Tennessee fossil bones may be mastodon's

Oct. 19, 2010 at 4:11 PM
share with facebook
share with twitter

NASHVILLE, Oct. 19 (UPI) -- Bones found in a Tennessee backyard may be those of a mastodon and tools recovered may be those of prehistoric Americans, researchers say.

Archaeologists and Middle Tennessee State University students have dug a trench about 10 feet deep in the clay of a suburban Williamson County backyard and found bone fragments and stones possibly used as axes, The (Nashville) Tennessean reported Tuesday.

"People overlook Tennessee when it comes to archaeology," said Tanya Peres, MTSU associate professor of anthropology. "There's some really amazing archaeology here. Maybe this is the kind of thing that will get into schoolbooks."

The team says it believes it has found bones of a mastodon, an elephant-like creature with massive tusks related to woolly mammoths.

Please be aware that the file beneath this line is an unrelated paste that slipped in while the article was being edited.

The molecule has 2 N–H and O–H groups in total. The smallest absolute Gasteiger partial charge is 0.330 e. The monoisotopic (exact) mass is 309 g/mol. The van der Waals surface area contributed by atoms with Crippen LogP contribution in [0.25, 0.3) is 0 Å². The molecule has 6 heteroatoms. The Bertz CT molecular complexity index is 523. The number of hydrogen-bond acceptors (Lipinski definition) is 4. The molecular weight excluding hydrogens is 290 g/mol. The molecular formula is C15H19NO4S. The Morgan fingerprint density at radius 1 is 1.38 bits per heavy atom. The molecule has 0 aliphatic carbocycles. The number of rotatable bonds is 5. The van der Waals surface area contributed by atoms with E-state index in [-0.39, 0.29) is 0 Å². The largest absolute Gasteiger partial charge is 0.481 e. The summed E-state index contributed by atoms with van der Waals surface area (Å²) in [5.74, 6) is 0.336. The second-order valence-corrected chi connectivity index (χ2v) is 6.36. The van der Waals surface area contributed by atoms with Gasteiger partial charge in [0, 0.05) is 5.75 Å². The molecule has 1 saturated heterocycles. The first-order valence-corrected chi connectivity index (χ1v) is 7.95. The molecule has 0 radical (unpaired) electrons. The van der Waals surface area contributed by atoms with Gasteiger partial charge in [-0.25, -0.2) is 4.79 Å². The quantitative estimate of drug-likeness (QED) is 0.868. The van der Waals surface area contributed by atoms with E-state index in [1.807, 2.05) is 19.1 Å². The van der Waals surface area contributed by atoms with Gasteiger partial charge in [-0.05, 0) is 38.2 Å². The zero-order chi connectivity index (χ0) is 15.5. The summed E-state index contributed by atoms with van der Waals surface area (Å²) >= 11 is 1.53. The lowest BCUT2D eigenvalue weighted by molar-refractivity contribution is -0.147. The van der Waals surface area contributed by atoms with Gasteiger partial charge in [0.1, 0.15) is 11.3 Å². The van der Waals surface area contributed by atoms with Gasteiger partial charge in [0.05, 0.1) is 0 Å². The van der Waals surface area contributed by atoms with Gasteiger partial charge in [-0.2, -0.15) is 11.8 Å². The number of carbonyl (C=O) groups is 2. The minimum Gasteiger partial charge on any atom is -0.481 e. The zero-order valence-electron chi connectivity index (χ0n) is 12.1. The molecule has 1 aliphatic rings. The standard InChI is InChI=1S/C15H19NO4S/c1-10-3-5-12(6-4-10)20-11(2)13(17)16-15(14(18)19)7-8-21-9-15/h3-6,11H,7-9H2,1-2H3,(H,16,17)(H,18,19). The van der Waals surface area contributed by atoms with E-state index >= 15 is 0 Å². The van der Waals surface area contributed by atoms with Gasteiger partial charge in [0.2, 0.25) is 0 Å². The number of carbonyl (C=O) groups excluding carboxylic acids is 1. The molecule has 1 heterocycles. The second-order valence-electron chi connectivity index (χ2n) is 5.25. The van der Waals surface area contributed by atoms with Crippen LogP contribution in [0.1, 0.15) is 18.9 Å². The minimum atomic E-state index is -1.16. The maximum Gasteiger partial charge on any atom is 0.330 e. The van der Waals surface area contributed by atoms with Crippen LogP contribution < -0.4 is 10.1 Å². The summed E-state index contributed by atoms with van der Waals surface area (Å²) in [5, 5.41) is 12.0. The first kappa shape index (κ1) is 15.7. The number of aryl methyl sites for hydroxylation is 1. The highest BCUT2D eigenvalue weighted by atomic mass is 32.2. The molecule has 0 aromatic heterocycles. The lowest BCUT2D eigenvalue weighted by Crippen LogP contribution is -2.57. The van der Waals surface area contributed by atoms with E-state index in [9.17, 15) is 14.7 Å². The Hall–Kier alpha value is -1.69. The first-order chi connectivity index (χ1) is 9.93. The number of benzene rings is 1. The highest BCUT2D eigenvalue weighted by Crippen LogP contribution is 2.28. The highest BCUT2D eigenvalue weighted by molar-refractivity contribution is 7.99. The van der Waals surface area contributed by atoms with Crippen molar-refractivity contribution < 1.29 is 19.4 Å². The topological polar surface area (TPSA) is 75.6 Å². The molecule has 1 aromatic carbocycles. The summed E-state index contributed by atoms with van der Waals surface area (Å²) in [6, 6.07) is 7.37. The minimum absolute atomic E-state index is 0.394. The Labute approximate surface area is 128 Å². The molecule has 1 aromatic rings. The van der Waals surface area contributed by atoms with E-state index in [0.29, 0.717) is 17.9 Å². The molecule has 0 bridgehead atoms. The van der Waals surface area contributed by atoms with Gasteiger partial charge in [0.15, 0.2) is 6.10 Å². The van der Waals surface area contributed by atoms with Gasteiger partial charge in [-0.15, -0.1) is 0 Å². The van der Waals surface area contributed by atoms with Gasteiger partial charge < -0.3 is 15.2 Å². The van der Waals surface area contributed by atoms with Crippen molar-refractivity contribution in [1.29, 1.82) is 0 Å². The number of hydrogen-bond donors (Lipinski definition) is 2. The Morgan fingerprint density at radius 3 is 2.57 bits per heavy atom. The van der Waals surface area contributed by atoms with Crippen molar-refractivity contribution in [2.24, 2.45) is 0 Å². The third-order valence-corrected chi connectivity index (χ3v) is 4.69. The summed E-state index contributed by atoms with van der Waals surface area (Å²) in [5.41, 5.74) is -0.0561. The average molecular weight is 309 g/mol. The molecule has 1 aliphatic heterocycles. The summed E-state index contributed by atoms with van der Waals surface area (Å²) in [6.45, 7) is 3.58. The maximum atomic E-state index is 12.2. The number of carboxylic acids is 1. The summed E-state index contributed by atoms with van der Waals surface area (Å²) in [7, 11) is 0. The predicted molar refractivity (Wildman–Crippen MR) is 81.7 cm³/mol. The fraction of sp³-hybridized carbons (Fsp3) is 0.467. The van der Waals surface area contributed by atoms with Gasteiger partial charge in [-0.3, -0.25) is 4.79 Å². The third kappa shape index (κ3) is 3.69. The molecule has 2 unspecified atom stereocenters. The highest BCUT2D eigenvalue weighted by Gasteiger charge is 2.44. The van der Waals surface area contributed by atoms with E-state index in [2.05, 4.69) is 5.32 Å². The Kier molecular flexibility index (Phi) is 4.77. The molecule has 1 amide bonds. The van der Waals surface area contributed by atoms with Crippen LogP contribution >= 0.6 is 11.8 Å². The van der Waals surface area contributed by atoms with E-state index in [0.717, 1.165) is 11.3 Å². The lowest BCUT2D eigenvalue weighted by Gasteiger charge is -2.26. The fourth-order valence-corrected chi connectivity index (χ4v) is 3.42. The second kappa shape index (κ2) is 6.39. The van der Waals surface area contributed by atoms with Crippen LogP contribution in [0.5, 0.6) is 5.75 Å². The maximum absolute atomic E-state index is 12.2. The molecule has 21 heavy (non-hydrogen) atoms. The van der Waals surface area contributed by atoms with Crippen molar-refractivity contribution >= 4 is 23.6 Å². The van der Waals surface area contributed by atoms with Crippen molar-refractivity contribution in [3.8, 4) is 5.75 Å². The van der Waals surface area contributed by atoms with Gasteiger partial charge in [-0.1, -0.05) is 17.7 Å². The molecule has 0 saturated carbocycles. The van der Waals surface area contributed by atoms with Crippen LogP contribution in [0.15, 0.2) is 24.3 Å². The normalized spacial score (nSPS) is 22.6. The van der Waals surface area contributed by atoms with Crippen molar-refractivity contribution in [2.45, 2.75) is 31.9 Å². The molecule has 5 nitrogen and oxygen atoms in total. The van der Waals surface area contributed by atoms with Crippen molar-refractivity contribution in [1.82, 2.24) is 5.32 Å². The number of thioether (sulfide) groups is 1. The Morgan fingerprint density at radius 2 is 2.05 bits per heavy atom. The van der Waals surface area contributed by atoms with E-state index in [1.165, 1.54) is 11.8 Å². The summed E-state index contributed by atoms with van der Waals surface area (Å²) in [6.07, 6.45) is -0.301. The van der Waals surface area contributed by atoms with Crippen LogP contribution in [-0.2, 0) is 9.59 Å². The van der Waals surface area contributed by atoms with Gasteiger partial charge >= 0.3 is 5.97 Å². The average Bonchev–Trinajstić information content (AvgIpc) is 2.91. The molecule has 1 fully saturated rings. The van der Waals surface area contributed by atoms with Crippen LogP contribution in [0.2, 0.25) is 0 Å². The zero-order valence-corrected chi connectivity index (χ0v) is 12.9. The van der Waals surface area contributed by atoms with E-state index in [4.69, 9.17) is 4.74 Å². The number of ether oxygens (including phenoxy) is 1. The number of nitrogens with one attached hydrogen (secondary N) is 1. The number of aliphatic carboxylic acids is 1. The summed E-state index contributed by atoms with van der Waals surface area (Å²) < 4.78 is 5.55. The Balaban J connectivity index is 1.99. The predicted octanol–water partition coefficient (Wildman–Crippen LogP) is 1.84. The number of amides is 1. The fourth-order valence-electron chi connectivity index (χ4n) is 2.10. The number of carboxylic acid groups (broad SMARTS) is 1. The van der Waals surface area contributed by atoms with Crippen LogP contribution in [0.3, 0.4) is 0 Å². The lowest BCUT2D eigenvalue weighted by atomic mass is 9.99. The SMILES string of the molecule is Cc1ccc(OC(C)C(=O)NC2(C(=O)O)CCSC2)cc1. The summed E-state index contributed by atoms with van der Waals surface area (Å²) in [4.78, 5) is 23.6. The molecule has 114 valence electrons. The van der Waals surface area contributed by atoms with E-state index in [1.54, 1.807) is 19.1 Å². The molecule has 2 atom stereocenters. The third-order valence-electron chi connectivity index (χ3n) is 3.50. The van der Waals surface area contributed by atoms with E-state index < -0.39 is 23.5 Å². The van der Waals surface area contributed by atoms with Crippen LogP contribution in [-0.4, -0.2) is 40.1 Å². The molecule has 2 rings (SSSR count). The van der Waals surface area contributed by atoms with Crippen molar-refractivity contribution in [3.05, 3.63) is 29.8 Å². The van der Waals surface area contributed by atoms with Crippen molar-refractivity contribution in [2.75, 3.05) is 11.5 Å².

If the dig's findings are authenticated, researchers hope the site will be designated on the National Register of Historic Places as an archaeological resource.

Only a handful of sites in North America have yielded mastodon fossils, researchers say.

"There's a limited number of animals that were alive 12,000 years ago that could have had bones this big," state Prehistoric Archaeologist Aaron Deter-Wolf said, displaying a bone from the dig. "Odds are really good that it's mastodon."

Trending Stories